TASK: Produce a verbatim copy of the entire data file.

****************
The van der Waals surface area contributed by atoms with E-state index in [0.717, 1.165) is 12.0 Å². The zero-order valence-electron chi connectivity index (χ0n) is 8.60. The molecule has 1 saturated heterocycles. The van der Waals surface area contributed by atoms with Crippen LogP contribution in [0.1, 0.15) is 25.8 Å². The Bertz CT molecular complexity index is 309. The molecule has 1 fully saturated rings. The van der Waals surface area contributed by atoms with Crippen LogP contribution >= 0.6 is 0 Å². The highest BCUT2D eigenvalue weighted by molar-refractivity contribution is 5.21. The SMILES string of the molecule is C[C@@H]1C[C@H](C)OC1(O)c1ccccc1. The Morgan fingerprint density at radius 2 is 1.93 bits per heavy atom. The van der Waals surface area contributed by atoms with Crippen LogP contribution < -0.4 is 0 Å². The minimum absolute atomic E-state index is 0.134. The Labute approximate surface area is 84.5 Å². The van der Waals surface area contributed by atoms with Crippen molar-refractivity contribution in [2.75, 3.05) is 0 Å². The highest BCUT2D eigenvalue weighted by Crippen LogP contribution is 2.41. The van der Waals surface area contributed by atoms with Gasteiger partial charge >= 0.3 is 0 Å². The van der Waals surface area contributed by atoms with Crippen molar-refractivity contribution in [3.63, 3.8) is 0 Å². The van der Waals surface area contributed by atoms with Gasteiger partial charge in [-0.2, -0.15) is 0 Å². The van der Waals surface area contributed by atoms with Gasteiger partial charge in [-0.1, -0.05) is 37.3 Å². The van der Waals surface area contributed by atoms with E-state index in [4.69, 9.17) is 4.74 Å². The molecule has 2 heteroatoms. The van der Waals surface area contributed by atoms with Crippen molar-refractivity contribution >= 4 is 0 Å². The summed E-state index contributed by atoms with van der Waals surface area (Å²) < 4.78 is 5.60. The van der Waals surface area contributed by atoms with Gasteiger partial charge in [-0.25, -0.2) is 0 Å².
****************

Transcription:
The van der Waals surface area contributed by atoms with E-state index in [0.717, 1.165) is 12.0 Å². The zero-order valence-electron chi connectivity index (χ0n) is 8.60. The molecule has 1 saturated heterocycles. The van der Waals surface area contributed by atoms with Crippen LogP contribution in [0.1, 0.15) is 25.8 Å². The Bertz CT molecular complexity index is 309. The molecule has 1 fully saturated rings. The van der Waals surface area contributed by atoms with Crippen LogP contribution >= 0.6 is 0 Å². The highest BCUT2D eigenvalue weighted by molar-refractivity contribution is 5.21. The SMILES string of the molecule is C[C@@H]1C[C@H](C)OC1(O)c1ccccc1. The Morgan fingerprint density at radius 2 is 1.93 bits per heavy atom. The van der Waals surface area contributed by atoms with Crippen LogP contribution < -0.4 is 0 Å². The minimum absolute atomic E-state index is 0.134. The Labute approximate surface area is 84.5 Å². The van der Waals surface area contributed by atoms with Crippen molar-refractivity contribution in [2.75, 3.05) is 0 Å². The highest BCUT2D eigenvalue weighted by Crippen LogP contribution is 2.41. The van der Waals surface area contributed by atoms with Gasteiger partial charge >= 0.3 is 0 Å². The van der Waals surface area contributed by atoms with Crippen molar-refractivity contribution in [3.63, 3.8) is 0 Å². The van der Waals surface area contributed by atoms with Gasteiger partial charge in [-0.2, -0.15) is 0 Å². The van der Waals surface area contributed by atoms with Gasteiger partial charge in [-0.1, -0.05) is 37.3 Å². The van der Waals surface area contributed by atoms with E-state index in [4.69, 9.17) is 4.74 Å². The molecule has 2 heteroatoms. The van der Waals surface area contributed by atoms with Crippen molar-refractivity contribution >= 4 is 0 Å². The summed E-state index contributed by atoms with van der Waals surface area (Å²) < 4.78 is 5.60. The van der Waals surface area contributed by atoms with Gasteiger partial charge in [-0.25, -0.2) is 0 Å².